With its rich variety of scenes and textures, the BBC’s Planet Earth 2 series on 4K Blu-Ray made the perfect test case for the UHD51A. From rich jungles to azure blue seas, the projector captured the majesty of the nature documentary, revealing pin-sharp details, sparkling light sources and inky blacks (when projecting in darkness, at least).
Frame interpolation systems can sometimes be a little distracting, but the PureMotion set up with the UHD51A impresses, adding just enough smoothing to movement to be immersive rather than off putting. 1080p upscaling performs well too, with a range of useful picture settings (including HDR simulators, cinema and game modes) letting you get the most out of the projector depending on use case and ambient light conditions. The projector can get a little noisy when its fans kick into gear to keep the lamp cool, but not so obnoxiously as to make it impossible to enjoy what you should be listening to, too.
The projector also supports 3D video – you’ll need a pair of Active DLP Link glasses to appreciate this feature, but a viewing of Werner Herzog’s Cave of Forgotten Dreams proved its worth your time if you’re still a 3D fan, with a great sense of depth and little annoying crosstalk to speak of.
As for sound, the 5 watt stereo speakers on board do themselves proud – enough to watch a quick bit of TV at least. But let’s be real here – if you’re projecting a 100-inch-plus picture, they’re not going to cut it for your blockbuster marathons, so you’ll need some sort of additional sound system to get the most out of the experience.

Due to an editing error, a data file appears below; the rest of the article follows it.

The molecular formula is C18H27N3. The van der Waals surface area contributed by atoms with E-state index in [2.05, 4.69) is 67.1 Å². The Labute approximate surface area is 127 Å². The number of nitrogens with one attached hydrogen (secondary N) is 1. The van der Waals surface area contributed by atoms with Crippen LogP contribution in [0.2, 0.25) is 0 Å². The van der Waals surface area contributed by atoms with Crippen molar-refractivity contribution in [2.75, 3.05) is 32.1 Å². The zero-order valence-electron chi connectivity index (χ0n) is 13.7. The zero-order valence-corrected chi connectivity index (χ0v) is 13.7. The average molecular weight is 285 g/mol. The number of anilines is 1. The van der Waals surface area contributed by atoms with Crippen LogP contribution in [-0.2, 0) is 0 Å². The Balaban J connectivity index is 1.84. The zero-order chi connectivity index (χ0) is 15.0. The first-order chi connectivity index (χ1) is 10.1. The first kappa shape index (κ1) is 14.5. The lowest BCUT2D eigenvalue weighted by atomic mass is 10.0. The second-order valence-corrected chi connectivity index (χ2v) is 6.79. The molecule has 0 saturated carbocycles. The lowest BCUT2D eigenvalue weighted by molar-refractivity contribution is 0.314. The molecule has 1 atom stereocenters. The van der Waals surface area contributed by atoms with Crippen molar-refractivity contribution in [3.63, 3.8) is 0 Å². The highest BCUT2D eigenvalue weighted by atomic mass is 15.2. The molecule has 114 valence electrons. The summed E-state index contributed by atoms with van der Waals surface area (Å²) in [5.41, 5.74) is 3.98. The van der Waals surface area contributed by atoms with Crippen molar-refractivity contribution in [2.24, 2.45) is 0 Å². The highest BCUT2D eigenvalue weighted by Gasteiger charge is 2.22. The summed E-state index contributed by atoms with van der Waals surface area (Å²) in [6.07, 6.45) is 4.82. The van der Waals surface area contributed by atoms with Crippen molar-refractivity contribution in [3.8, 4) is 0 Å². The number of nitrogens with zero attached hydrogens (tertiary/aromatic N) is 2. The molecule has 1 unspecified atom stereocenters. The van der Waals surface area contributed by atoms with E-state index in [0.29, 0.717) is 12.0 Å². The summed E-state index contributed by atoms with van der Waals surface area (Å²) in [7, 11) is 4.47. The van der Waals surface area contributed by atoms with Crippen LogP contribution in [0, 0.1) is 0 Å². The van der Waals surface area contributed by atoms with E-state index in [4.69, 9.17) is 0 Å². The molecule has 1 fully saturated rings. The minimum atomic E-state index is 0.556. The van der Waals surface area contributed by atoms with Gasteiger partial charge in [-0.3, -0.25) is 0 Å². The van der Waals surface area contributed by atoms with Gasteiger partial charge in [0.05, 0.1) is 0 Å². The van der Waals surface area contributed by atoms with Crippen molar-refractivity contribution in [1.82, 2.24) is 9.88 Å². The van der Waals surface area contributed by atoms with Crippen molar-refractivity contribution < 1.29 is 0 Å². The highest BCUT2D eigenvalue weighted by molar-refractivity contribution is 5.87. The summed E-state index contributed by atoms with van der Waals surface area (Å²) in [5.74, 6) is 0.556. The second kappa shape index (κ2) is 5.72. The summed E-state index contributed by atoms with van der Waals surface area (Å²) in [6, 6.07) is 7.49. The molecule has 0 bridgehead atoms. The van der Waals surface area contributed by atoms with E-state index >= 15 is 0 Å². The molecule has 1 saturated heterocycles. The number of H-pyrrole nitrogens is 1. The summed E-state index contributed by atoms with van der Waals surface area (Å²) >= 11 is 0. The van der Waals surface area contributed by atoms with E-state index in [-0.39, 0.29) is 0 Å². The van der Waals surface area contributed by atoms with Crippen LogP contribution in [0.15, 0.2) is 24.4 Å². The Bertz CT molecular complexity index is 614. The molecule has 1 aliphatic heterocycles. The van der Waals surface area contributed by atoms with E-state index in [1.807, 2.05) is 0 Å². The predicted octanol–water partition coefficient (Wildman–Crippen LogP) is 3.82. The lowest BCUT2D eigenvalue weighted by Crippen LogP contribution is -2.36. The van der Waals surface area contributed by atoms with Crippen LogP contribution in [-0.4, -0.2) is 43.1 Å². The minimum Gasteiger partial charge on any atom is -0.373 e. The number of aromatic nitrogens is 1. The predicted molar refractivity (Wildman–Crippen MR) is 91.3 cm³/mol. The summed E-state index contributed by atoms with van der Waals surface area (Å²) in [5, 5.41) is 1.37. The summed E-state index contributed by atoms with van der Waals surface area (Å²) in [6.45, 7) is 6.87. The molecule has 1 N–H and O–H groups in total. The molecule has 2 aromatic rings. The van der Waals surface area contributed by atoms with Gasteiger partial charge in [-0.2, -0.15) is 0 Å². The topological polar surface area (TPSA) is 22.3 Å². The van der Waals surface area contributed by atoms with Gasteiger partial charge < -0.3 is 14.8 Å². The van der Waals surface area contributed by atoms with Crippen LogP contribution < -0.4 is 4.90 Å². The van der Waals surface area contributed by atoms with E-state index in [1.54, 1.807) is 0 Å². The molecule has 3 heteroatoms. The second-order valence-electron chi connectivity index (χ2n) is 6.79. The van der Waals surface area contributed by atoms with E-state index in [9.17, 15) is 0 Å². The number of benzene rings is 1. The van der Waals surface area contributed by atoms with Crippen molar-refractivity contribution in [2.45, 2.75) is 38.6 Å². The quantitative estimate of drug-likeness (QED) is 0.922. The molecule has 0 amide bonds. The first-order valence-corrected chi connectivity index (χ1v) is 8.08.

If there’s a true USP to the UHD51A, it is its Alexa support. While the projector itself doesn’t have a microphone for listening, nor the voice assistant itself built into the unit, it can be made to talk with the Amazon AI, allowing for hands free control if you have an Echo or similarly-Alexa equipped device.
However, set up isn’t straight forward, as it proved difficult to get the projector online and chatting with the Echo Dot we were pairing it with.
But, when the two are working together, there’s some nice touches here. For instance, setting up the projector as part of a group routine can have you both fire up the projector and dim the lights from a single voice command, while you can switch input sources, raise volume and more with other voice commands.
Is this feature worth the premium over other similarly-spec’d Optoma projectors. That’s arguable, but there is a small joy in changing the settings without fumbling for a controller.
The Alexa features may be fun but a little perfunctory, but everything else about this the Optoma UHD51A performs exceptionally. At this price you’re going to be hard pressed to find a projector that can deliver this level of picture quality and this feature set more confidently.
The Optoma UHD51A represents a great shift in 4K projecting quality if you find yourself on a tighter budget. What’s on offer here allows even those with smaller living spaces and more modest bank balances a taste of the home cinema high life.